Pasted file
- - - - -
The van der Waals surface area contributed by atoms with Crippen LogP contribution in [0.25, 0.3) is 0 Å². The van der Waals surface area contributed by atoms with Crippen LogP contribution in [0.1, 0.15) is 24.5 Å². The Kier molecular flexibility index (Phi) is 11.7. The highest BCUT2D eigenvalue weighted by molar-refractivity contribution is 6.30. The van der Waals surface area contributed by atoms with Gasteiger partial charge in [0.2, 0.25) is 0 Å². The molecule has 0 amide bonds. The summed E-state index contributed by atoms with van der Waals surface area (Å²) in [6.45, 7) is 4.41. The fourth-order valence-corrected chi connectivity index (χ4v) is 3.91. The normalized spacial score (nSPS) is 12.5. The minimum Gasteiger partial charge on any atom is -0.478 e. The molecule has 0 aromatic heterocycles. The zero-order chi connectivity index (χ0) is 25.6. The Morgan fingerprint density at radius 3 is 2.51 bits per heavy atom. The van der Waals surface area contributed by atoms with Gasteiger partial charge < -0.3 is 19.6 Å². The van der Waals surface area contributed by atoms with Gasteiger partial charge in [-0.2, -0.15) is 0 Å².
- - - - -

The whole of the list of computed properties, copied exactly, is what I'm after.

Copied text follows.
The van der Waals surface area contributed by atoms with Crippen LogP contribution in [0.25, 0.3) is 0 Å². The van der Waals surface area contributed by atoms with Crippen LogP contribution in [0.1, 0.15) is 24.5 Å². The Kier molecular flexibility index (Phi) is 11.7. The highest BCUT2D eigenvalue weighted by molar-refractivity contribution is 6.30. The van der Waals surface area contributed by atoms with Gasteiger partial charge in [0.2, 0.25) is 0 Å². The molecule has 0 amide bonds. The summed E-state index contributed by atoms with van der Waals surface area (Å²) in [6.45, 7) is 4.41. The fourth-order valence-corrected chi connectivity index (χ4v) is 3.91. The normalized spacial score (nSPS) is 12.5. The minimum Gasteiger partial charge on any atom is -0.478 e. The molecule has 0 aromatic heterocycles. The zero-order chi connectivity index (χ0) is 25.6. The Morgan fingerprint density at radius 3 is 2.51 bits per heavy atom. The van der Waals surface area contributed by atoms with Gasteiger partial charge < -0.3 is 19.6 Å². The van der Waals surface area contributed by atoms with Gasteiger partial charge in [-0.2, -0.15) is 0 Å².